Hinkel, the German Internationalist, had a reasonable start but soon faded and ended up as a catastrophe. The man frequently got ripped apart by SPL standard players and his link up play/support for his winger was poor. To be fair, he merited a lot more time to progress as he had not played proper football for 2 years due to him not being able (and to be honest no one probably could) fight for his place due to arguably the worlds best right back, Daniel Alves, keeping him on the bench. Anyway, time was given, Hinkel improved, a call up to his national side and some brilliant consistent performances had been given. So much better at tackling, attacking and supporting the winger and other players. It's quite clear this man has a football brain.
Samaras, instant hit, not really much else to say as he didn't need time. Robson , another instant hit, scored against a world class side, one of the main reasons why we achieved 3 in a row and still put in some great performances in Europe and in Scotland.
Caldwell, after a poor start he has gradually got rid of his mistakes in his game and went on to be an invaluable asset to the team and for the past 11 - 12 months he has easily been one of our best players. Brilliant performances in every competition he has been in and has now started to look like a top class holding midfielder, only problem there is, we need him in defence.
McGeady, always had the ability, just had to be more consistent with it and have a better end product, under Strachan he got that and McGeady himself thanked the manager and that tough time Strachan put him through actually had a point to it. It made him progress extensively. Wilson after being hit by injuries, the injury prone versatile right back has now been fitter than ever and showing what a class full back he was, showing he can put in a tackle and skip by players for fun at times, so much improvement has been made in the number of months he has been back in first team football.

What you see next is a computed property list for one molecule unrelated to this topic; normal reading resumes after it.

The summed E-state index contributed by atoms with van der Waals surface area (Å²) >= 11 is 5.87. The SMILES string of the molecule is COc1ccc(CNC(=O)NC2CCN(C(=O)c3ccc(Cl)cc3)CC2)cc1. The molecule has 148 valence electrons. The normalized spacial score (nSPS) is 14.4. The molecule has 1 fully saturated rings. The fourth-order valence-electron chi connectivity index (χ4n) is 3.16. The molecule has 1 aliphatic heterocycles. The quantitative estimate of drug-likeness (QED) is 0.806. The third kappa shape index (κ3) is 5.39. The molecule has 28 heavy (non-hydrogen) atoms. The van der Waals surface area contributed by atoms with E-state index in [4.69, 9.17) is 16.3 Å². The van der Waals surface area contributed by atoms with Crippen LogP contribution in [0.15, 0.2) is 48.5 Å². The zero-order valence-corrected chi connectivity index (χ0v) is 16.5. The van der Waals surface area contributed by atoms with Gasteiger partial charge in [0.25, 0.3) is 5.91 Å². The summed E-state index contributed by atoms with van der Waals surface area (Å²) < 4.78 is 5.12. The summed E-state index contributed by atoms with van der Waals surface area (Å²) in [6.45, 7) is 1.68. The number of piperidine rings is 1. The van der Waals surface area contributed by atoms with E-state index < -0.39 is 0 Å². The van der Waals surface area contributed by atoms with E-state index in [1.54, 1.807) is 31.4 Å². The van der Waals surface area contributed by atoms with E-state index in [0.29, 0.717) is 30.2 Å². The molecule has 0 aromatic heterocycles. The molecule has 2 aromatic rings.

Scott McDonald, instant hit but his general play and ability at times had to be questioned, he was greedy and his ball control let him down at times. Now, he isn't as greedy and his first touch has improved on with his ball control also being great now. Showed this by dribbling by players for fun at times and putting in a world class performance (a wonder performance) against the current champions of Europe.
Hartley, I am a critic of him but he has improved, he is willing to get on the ball more and get it forward. Fair play to the man who has his fair share of critics and compared to the rest of the team, doesn't have the ability they have. Still a few players in our team that need to improve but I am sticking with the saying "No one is perfect". Players who sadly departed from the club then went on to feature in arguably the best league in the world, the English Premiership with some actually doing not bad and others actually getting first team football.
I ain't clued up on the financial side of things, but the man has reduced the debt at the club by a large margin, he has reduced the total wage packet to a large extent, he has bought brilliant bargains such as Samaras, Nakamura, Maloney, Boruc, Caldwell and Hinkel and he has sold players and got good money from them.
Basically he stayed here through tough times and got us what we wanted, he took on the pressure and then applied it to Rangers. He has brought success and he has put the Huns in their place, He has improved our financially stability. He has brought Celtic a great reputation.
Guy is a great in my opinion and I don't see why he can't go on to be a legend .
In Strachan, I trust.